66 Through St. Louis: Big Chief Roadhouse

This is the final post in a series highlighting Route 66 stops of interest through St. Louis. We encourage you to learn more about their history and then check them out in person. Even better, snap some photos and share them with us on Twitter and Instagram by using #ShowMe66 and tagging @mohistorymuseum.

In 1920 few people paid much attention to the idea of a “highway business,” but there would soon be a fortune waiting on the roadside. Within the first year of the Federal Highway System’s founding in 1926, the American Automobile Association predicted tourists would drop $3.3 billion along the nation’s roads because they needed places to sleep, eat, and gas up. The experience of getting gas was generally the same everywhere, but eating and sleeping along the road could rapidly devolve into unwanted adventures.

Pierce-Pennant Terminals

Color postcard of the Pierce-Pennant Terminal in RollaThe Pierce-Pennant Terminal in Rolla, Missouri, along Route 66. Company president William Clay Pierce also built Big Chief. Image courtesy of Joe Sonderman.

Unlike gas stations, hotels and restaurants existed long before the words “Route 66” were ever spoken, but food and lodging options in the 1920s tended to fall to the extremes. Luxurious suites and expensive feasts didn’t work for a thrifty family needing to get somewhere fast, but the other extreme—dingy boarding houses and slop-on-a-plate dives—convinced many they never should have left home. The traveling public clearly needed a middle ground. Enter William Clay Pierce, president of the St. Louis–based Pierce-Pennant Oil Company.

Pierce saw a huge opening in the middle-class tourism market and constructed a series of Pierce-Pennant Terminals, each one a combination hotel, restaurant, and gas station done up in stately colonial stylings. A Pierce-Pennant Terminal’s features, which included a Western Union station, long-distance telephone, and on-site mechanic, all told travelers the same message: There would be no bad surprises here.

The entrepreneur planned to span Route 66 (and eventually the United States) with a terminal every 125 miles—the distance it seemed drivers could reasonably cover in a single day. By 1928, Pierce-Pennant Terminals were found along Route 66 in Tulsa, Miami (Oklahoma), Springfield (Missouri), and Rolla. The location just outside of St. Louis, the Big Chief Hotel, added a southwestern flair to the typical Pierce-Pennant Terminal.

The Big Chief Hotel

Black-and-white photo of the Big Chief HotelBig Chief Hotel, ca. late 1930s. The existing restaurant building was originally flanked by a service station and office. The restaurant’s bell tower came down in the late 1950s or early 1960s. Image courtesy of Joe Sonderman.

Today all that remains of the Big Chief Hotel is its restaurant, but when it opened in 1929, Big Chief offered a total solution for travelers weary of bad lodging and worse food. The restaurant was the centerpiece of a built ensemble, with a service station and office on either side. Four gas pumps sat in front of its large port cochere. A U-shaped drive of 60 cabins stretched behind the streetfront structures, and playgrounds, fountains, a tennis court, and horseshoe pits dotted the grassy center area. Big Chief was a tourist’s dream, a place where you could get a full fuel tank, fuller stomachs, entertainment for the whole family, and a nice bed—all without having to pile back into the car.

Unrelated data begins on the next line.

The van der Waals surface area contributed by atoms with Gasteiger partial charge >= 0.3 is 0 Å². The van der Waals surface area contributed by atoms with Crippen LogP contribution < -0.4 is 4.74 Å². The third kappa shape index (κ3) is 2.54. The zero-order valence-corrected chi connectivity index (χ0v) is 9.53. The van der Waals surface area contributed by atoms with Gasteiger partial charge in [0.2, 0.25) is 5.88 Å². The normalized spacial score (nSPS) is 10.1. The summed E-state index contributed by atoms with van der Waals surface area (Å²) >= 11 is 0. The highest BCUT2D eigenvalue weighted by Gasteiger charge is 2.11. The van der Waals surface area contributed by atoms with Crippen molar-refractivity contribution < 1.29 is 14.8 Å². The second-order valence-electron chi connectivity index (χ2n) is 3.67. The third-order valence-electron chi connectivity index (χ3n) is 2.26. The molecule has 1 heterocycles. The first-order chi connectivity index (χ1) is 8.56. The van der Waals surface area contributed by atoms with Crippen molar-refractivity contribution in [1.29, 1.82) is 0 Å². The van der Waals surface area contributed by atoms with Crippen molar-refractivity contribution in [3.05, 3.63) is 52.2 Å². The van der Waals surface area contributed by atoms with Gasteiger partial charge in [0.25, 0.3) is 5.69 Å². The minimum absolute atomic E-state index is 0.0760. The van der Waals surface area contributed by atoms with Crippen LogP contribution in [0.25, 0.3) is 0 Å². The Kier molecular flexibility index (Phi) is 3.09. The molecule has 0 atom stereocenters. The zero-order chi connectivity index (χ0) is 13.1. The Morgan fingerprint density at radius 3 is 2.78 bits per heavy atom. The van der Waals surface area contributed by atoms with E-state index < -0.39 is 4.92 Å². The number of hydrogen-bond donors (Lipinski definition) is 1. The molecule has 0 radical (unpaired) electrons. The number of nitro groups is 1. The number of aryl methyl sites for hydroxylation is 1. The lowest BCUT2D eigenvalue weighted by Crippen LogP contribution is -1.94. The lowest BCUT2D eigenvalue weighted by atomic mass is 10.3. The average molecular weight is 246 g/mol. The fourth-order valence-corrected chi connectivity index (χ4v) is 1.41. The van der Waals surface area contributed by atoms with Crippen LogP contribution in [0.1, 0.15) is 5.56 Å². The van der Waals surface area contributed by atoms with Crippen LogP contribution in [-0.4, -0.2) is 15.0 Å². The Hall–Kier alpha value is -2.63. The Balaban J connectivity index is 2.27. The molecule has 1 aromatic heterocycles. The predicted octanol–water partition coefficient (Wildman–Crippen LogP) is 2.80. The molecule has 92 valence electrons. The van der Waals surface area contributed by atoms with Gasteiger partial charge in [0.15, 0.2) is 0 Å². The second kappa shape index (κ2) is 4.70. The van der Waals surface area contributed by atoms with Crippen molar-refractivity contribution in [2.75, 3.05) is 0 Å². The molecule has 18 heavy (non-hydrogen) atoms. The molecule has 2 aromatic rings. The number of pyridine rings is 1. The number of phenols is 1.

Tourists in the 1920s hungered for the unusual and novel, and Big Chief’s southwestern stylings hearkened back to the idea that Route 66 was a road to adventure. The careful detailing of its stucco walls, terra cotta roof, and arched doors hinted that tourists would get more here than at the average roadside stop. Inside its so-called Spanish Dining Room, meals ranged from a 5-cent sandwich to a 75-cent steak dinner, and tables were pushed aside nightly for after-dinner dancing before guests strolled back to their rooms.

Post-Route 66 Life

Black-and-white photo of Big Chief's cabinsBig Chief’s ring of cabins used to stretch behind the existing restaurant building. Image courtesy of Joe Sonderman.

Despite being one of Missouri’s best-preserved businesses from the highway’s infancy, Big Chief’s time on Route 66 was over almost instantly. Just five years after Big Chief’s grand opening, Route 66 was rerouted to Watson Road. Business slowed as a result, and by the late 1940s gas service had disappeared and motel rental had fallen to a local, “by-the-hour” clientele. The restaurant closed soon after this, and the motel rooms went away by the 1970s. A decade later the ornate former restaurant had taken on other lives as a resale store, landscaping company, and Missouri’s best-dressed bait-and-tackle shop.

In 1993 ranch owner Todd Deville saw Big Chief’s deeper potential. He completely restored the structure, reopening it as the Big Chief Dakota Grill. His idea of “Bringing the Old West to West County” proved a hit, albeit a short-lived one: Big Chief had closed again by 2004. It changed hands a few times thereafter, until Stephanie Mulholland purchased it in 2012. She reopened it as the Big Chief Roadhouse with a winning plan: veteran chefs, in-house smoked meats, and a reverence for the building’s history on the Main Street of America.

—Andrew Wanko, Public Historian

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